Berfrois

In November, we hear death’s footsteps..

In November, we hear death’s footsteps..

We have a little bit more time. It’s one of the last days of the month, and the clouds have come and so the rain will come and then the snow will come.

Read More

Power and New York’s Forgotten Waterfronts

Power and New York’s Forgotten Waterfronts

In Jennifer Egan’s The Keep, a former New York club promoter boasts a sixth sense for authority: “Danny could walk in a room and know who had power the way some people know from the feel of the air that it’s going to snow.”

Read More

Ecstasy and Turmoil

Ecstasy and Turmoil

Boris Pasternak is best known for writing Doctor Zhivago, a novel which documents these years of national upheaval through the eyes of a poet...

Read More

The Shape of an Egg by Amy Glynn

The Shape of an Egg by Amy Glynn

Our first Christmas together, I was 39 weeks pregnant. He let me drag a seven-foot fir tree up the stairs to the flat and sat on the couch with a beer...

Read More

Virginia Woolf on Dorothy Osborne

Virginia Woolf on Dorothy Osborne

Our early literature owes something of its magnificence to the fact that writing was an uncommon art, practised, rather for fame than for money...

Read More

James Miller: Towards a Deranged Realism

James Miller: Towards a Deranged Realism

Before the confusion sets in, I’m going to try to make some statements, set out a few positions that will also be provocations and, inevitably, generalisations.

Read More

Books About Books About the Brontës

Books About Books About the Brontës

There are far too many books about the Brontës, and books about books about the Brontës, for us to be able to track and arrange our knowledge exhaustively.

Read More

Postscript, Stranger by Nyla Matuk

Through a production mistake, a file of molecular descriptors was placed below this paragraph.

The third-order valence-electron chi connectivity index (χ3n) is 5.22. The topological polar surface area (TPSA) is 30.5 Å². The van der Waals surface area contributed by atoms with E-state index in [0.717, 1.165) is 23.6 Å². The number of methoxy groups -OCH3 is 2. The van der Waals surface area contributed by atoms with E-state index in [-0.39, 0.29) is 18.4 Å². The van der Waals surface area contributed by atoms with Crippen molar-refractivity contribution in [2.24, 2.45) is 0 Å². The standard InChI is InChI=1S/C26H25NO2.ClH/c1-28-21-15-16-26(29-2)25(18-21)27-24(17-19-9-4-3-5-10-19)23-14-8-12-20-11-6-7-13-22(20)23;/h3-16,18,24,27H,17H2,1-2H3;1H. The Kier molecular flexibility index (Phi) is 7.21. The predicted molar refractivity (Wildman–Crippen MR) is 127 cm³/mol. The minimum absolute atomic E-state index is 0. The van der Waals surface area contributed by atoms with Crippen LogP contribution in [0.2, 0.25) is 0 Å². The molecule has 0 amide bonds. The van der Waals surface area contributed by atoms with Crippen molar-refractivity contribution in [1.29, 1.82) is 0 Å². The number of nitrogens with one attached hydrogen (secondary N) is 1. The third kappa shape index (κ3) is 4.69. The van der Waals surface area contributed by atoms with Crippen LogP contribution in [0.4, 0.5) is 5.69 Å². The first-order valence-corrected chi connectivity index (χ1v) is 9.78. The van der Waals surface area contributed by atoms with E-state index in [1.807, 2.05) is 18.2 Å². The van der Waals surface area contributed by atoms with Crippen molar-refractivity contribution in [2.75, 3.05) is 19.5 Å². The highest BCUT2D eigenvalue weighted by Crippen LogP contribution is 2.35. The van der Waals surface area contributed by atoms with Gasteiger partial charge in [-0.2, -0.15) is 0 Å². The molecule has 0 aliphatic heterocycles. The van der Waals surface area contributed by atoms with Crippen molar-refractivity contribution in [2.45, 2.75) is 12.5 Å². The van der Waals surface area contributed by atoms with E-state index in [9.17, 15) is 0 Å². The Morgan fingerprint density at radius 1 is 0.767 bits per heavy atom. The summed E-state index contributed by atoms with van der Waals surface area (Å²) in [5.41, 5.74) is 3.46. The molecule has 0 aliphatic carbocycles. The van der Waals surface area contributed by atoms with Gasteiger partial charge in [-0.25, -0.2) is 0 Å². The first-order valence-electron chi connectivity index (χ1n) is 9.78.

Postscript, Stranger by Nyla Matuk

It is only when we are able to understand the stranger within ourselves (étrangers à nous-mêmes) that we might confront our reasons for creating the stranger.

Read More

Mystery Maier

Mystery Maier

No one would find the prospect of posthumous fame more appalling than the photographer Vivian Maier.

Read More

Eric D. Lehman on John Fowles

Eric D. Lehman on John Fowles

It’s not an easy thing to watch one of your favorite authors slide into obscurity. John Fowles, once hailed as the greatest living novelist...

Read More

Viktor Shklovsky Remixed by Joel Katelnikoff

Viktor Shklovsky Remixed by Joel Katelnikoff

A man is walking alone across the ice; fog is all around him. He believes that he is walking in a straight line. Wind disperses the fog: the man sees his goal, sees his tracks.

Read More

The Don Quixote of Bourgeois Ruin

The Don Quixote of Bourgeois Ruin

“I know of no one today who can make characters come alive the way you do,” Albert Camus wrote to Guilloux in 1946...

Read More

Dying Fall

Dying Fall

There’s an inexhaustible market for stories of Scott and Zelda Fitzgerald. They are firmly in the weave of heroic modernism, poster-children for a generation’s promise, achievement, excess, and tragic denouement in the wake of Zelda’s diagnosed schizophrenia and Scott’s alcoholism, fragile aging, and early death.

Read More

Thomas Larson on Thomas Merton

Thomas Larson on Thomas Merton

One of Merton’s reveals occurs during a visit to Cuba where the Catholic Church is predominant. There, as a novitiate, he feels so free that he writes “the first real poem I had ever written”

Read More

Wistful Blonde’s Hair

Wistful Blonde’s Hair

The contribution of my former department to the general gaiety was to be a talk by Margaret Drabble, on the topic of young women at university in the 1960s and 1970s.

Read More

Drink Through

Drink Through

Sit in silence in the dark. Vibrate vigorously. Roll on your side. Picture tight, glistening calves and dark eyebrows.

Read More

Uber, Deleted

Uber, Deleted

For about three months this year, I drove an Uber taxi in London (as research for a book about the company). My entry into this world of casual employment was greeted by reams of pseudo-emancipatory rhetoric.

Read More

‘We were subversives, a little suspect, a little uncomfortable’

‘We were subversives, a little suspect, a little uncomfortable’

I am not the only woman who worked at Playboy and kept her clothes on. When I was hired as literary editor in 2005...

Read More